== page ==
Archie’s PTSD

Grace Vaughn, Reporter

According to PTSD United, nearly 70% of adults in the US have experienced a traumatic event at least once in their lifetime (which is about 223.4 million people). About 3.5% of those adults proceed to develop Post Traumatic Stress Disorder, also referred to as PTSD. Officially recognized in 1980 as a mental disorder, PTSD can be caused or triggered by his or her trauma, abuse, assault, military combat, terrorist attacks, and natural disasters. Though everyone’s mind and body react with a flight or fight response during traumatic events, people with PTSD still continue to have many problems long after the accident has passed. It is possible to treat or monitor symptoms through therapy, counseling, and medication.


One of the main characters on Riverdale, Archie Andrews, experienced PTSD after witnessing his father getting shot in a local diner. Archie becomes obsessed with trying to find the man who almost took his father’s life. He becomes vengeful, emotional, frightened, and angry. He starts acting aggressive and violent toward others. Archie has hallucinations and flashbacks about the shooter, is constantly on edge and feels hyper-vigilantly. Instead of sleeping, Archie started to abuse supplements and high-caffeine drinks so that he could stay awake all night to possibly catch the shooter. 


Re-experiencing symptoms and recurring flashbacks affected Archie’s life in a negative way. His obtrusive feelings and thoughts made him feel powerless and out of control, as each trigger took him back to the state where he felt the event was happening again. Archie had flashbacks, nightmares where his trauma of his father getting shot happened again, and sensations of sounds and smells that triggered his PTSD. He also started to avoid people in his life because he wanted to actively avoid situations that reminded him of his trauma.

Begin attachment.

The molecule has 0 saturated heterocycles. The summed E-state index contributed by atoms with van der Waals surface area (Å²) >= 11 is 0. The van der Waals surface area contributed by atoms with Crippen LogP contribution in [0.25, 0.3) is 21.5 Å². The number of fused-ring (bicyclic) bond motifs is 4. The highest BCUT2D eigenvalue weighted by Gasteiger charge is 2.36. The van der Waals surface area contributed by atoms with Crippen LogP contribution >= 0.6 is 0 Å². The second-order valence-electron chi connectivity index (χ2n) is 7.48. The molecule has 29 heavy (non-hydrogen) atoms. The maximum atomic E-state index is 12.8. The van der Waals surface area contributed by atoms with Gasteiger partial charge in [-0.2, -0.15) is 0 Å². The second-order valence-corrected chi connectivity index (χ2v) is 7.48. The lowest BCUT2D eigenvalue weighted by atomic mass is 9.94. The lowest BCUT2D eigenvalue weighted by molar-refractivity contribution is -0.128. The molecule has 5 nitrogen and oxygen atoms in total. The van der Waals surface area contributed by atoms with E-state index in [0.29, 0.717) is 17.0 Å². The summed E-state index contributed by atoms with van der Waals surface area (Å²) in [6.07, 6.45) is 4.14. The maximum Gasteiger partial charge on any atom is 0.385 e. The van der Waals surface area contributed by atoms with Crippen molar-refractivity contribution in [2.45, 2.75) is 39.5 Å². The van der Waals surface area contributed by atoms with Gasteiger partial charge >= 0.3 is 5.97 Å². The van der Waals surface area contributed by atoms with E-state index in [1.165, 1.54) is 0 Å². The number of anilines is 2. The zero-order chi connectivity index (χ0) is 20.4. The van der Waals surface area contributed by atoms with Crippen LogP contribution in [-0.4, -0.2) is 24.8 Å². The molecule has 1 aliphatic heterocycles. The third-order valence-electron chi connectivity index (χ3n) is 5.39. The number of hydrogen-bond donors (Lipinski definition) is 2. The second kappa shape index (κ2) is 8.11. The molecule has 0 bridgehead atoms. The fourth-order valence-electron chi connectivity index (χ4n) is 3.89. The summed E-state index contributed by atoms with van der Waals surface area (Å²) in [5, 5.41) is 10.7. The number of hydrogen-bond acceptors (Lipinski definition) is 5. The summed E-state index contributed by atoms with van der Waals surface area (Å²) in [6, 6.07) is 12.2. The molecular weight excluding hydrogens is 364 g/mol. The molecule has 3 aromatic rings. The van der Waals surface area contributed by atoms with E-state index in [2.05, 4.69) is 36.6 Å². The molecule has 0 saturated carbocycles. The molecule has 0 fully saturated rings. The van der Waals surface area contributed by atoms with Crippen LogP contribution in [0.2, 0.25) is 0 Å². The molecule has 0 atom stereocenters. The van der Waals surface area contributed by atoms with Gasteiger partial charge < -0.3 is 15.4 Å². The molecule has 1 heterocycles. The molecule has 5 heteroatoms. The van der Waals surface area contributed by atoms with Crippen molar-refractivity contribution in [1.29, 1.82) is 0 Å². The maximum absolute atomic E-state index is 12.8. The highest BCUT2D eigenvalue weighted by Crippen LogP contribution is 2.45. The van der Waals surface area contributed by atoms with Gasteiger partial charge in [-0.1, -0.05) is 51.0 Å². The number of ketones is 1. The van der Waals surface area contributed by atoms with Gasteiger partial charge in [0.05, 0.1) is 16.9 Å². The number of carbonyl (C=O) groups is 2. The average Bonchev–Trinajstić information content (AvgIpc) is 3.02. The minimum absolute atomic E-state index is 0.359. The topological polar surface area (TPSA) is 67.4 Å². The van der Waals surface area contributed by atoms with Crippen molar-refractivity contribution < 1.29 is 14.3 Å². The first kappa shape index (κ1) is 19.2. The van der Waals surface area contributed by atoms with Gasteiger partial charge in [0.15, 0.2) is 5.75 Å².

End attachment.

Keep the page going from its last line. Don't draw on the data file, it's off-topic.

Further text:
As a result of the trauma, some individuals with PTSD can experience structural changes in the brain and could have impacted levels of neurotransmitters such as cortisol and norepinephrine. The cognitive changes can really impact quality of life, making individuals feel depressed and listless. They may not be interested in previous hobbies and may get stuck in an anxious or sad mood that can’t be shaken. After Archie recovered, he was not the same person. He became more of a dark, realistic person compared to his old, fun self. Furthermore, these effects can potentially lead people to feel detached and not able to relate to ordinary life.